“We see what we want to see,” my grandmother used to say. This insight visited me recently after I ran across the mall chasing a woman I thought was my cousin. It wasn’t, as it turned out, but I didn’t realize that until after I had puffed up behind her, bopped her amiably on the shoulder and cried out, “Boo!”
How was it possible, I thought in retrospective embarrassment, to so wrongly misidentify someone I know so well? Empirically my experience was all too common. I’d been thinking about my cousin a few moments before and saw the woman through the lens of those thoughts. We often project our life’s associations onto the faces of strangers. Constantly—if mostly unconsciously—we familiarize them with learned stereotypes. If we are wise, we learn to take caution with our assumptions. We recognize this innate fallibility, and most of the time it doesn’t matter very much.
Oddly enough, however, we reverse that supposition in the one context where fallibility matters most: in criminal cases, eyewitness testimony is viewed as the ne plus ultra for the prosecution, despite a century’s worth of psychological and sociological studies revealing that, from Sacco and Vanzetti to Troy Davis, witnesses misperceive a startling percentage of the time. “Human beings are not very good at identifying people they saw only once for a relatively short period of time,” writes Cornell law professor Michael Dorf. “The studies reveal error rates of as high as fifty percent—a frightening statistic given that many convictions may be based largely or solely on such testimony. These studies show further that the ability to identify a stranger is diminished by stress (and what crime situation is not intensely stressful?), that cross-racial identifications are especially unreliable, and that contrary to what one might think, those witnesses who claim to be ‘certain’ of their identifications are no better at it than everyone else, just more confident.”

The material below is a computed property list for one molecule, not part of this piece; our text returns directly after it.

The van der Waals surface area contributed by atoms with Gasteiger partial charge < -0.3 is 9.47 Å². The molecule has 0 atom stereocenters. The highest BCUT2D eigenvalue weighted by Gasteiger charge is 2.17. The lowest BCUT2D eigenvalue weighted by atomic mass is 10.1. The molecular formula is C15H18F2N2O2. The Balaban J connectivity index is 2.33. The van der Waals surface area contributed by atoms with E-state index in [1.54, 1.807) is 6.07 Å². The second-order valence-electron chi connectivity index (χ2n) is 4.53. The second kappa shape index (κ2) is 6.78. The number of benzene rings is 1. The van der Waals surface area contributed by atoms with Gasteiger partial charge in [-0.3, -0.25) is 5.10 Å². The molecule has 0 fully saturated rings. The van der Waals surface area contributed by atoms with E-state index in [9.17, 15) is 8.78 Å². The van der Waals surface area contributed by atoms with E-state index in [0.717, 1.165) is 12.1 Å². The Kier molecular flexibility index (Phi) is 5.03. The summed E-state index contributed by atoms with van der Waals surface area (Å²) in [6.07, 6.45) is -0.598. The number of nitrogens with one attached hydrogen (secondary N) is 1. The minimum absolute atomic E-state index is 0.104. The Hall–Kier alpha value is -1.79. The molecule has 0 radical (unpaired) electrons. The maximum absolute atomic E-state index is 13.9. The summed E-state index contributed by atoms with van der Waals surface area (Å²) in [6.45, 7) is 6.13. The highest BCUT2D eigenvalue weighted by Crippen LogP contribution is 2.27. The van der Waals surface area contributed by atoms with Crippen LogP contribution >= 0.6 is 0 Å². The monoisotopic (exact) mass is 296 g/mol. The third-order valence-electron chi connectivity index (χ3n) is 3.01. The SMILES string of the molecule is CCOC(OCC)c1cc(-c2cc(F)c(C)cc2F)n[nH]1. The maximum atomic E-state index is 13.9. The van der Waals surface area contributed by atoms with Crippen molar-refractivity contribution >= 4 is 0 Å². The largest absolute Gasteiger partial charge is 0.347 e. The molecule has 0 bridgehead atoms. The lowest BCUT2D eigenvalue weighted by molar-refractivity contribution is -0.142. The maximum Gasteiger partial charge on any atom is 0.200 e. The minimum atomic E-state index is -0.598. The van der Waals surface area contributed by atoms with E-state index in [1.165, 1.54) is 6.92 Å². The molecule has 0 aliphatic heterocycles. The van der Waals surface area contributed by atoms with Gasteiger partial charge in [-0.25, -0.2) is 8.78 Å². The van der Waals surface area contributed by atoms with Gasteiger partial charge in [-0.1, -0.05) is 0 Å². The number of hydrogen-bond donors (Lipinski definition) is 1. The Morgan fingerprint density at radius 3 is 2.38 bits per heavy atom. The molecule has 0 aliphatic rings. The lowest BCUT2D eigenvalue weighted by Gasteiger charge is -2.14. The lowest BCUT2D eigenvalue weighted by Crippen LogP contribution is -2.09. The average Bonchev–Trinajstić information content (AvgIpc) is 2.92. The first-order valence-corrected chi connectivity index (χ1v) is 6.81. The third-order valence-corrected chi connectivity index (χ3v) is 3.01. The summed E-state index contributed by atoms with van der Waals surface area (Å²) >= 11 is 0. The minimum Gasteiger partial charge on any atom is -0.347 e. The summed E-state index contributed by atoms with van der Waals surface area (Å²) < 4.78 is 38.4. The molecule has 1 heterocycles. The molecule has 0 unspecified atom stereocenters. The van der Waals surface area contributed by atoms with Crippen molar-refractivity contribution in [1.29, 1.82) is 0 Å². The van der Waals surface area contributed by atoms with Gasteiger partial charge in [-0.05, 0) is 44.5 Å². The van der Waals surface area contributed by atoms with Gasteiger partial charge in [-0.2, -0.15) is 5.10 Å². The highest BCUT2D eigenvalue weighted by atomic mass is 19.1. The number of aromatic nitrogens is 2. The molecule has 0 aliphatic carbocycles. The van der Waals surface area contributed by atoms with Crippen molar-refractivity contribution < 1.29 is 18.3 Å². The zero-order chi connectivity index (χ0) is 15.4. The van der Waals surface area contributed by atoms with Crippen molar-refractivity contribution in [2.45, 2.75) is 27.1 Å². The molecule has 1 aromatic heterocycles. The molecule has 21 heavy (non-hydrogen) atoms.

Read more: The Nation